Eight tips for On-The-Road Health and Safety
Johannesburg, South Africa, 18 October 2016 –Crashes involving trucks and buses are a daily reality in South Africa – with collisions being caused by anything from fatigue to driving under the influence of alcohol.
Chris Barry, MD of HCV (Commercial Vehicle Underwriting) says that tired, overworked truck drivers are one of the major causes of crashes– but drivers can take steps to improve their health and better equip themselves for those long haul drives filled with stress and fatigue.
“As a truck driver, you work under extraordinarily challenging conditions. You’re under a lot of pressure to meet deadlines, work efficiently no matter the traffic or weather conditions, and meet the targets set by your employers,” he says. “While many trucking businesses offer wellness programmes for their drivers, it’s up to the drivers to take control of their own health and wellbeing too. There are so many minor lifestyle changes you can make to get and keep healthy, manage fatigue, and stay safe.”
Here are a few key tips to maintain a healthier lifestyle while out on the road:
- Healthy body, healthy mind
Eating correctly is the first step to overall health. Chips, chocolates, sweets and fast-food may be the easy choice but they will only make you feel sluggish and tired throughout the day. Ditch the junk and opt for healthier snacks like fruit, vegetables, or even a few brown bread sandwiches with healthy fillings to boost your energy and help you stay focused.
- Lose the booze
Drinking excessive amounts of alcohol lowers your ability to concentrate on tasks and keep your train of thought. If you do drink alcohol, never drive under the influence and make sure you keep it to no more than 14 units (one unit = 250ml of a 4% beer – note this isn’t a can of beer which is 330ml) a week.
- Get active
When you’re behind the wheel, you’re seated for long stretches. It’s really important to exercise regularly in order to keep fit and maintain a higher energy level. Exercise will also help prevent certain illnesses and diseases. Taking a brisk walk around your truck a few times may help with circulation. During this break you can inspect your truck and ensure that everything is in order and as per regulation. This way you are up to date on safety checks and you’ve squeezed some much needed exercise in one go.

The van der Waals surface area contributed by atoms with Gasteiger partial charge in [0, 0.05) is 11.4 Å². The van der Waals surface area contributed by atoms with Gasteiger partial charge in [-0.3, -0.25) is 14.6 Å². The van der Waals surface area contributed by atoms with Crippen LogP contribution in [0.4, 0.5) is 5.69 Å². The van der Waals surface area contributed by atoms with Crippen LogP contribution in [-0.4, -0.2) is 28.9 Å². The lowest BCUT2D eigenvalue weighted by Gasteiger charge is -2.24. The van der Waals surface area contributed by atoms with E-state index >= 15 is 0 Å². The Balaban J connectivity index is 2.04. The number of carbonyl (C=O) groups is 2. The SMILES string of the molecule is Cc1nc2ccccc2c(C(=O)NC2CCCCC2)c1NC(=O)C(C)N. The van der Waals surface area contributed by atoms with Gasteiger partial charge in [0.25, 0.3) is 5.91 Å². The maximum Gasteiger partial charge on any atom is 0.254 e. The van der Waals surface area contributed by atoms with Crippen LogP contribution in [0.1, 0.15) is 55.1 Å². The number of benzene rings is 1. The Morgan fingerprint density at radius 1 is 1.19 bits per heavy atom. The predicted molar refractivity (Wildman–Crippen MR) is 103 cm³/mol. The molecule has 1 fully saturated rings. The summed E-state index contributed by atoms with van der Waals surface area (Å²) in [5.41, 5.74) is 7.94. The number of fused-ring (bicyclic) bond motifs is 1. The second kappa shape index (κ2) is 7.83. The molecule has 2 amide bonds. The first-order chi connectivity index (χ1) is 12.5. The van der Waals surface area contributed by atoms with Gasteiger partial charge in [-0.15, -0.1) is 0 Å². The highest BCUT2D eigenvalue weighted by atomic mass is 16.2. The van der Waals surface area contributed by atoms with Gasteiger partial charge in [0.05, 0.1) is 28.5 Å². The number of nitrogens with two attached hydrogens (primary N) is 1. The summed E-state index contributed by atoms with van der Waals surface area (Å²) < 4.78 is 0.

Focusing on the road for long periods of time is exhausting, so it’s important to get as much rest as you can, when you can, to avoid fatigue while behind the wheel. Aim for six to eight hours of sleep a night, making sure to switch off cellphones and cutting off as much light as possible for a restful night’s sleep.
- Make regular stops
Find a safe spot to pull over or, better yet, pull into a rest stop when you start to feel tired, and take at least 10 mins to rest. Take a walk and stretch your legs. A great way to get your blood flowing is to touch your toes and hold this position for a few seconds at a time.
- Crack open a window
The cab can get a little stuffy over a long-haul drive – especially in winter with the heater on and others in the cab with you. Before you start to feel a little drowsy, roll down the window and take a few deep breaths of the fresh, cool air. This will help wake you up until you reach a safe place to stop for a break.
- Avoid caffeine
Drinking too much coffee or sugary, caffeinated energy drinks while driving long distances does more harm than good, severely depleting energy levels and causing your energy levels to ‘crash’ shortly after you finish the drink. Have the occasional coffee to stay alert, but try to drink chilled water to keep your mind and body fresh while in transit.
- Switch on the radio
Listening to music or even talk radio stations keeps you alert. Remember to keep the volume loud enough to hear, but not too loud, to make sure you can still hear what’s going on around you.
Most importantly, these tips are just a guideline. If you are experiencing excessive fatigue, rest is the most important solution.
HCV works with its clients to help truck drivers learn the best ways to manage the demands of long-haul driving, helping protect the drivers and other road users from the common pitfalls encountered by the trucking industry.
— Arrive Alive (@_ArriveAlive) October 18, 2016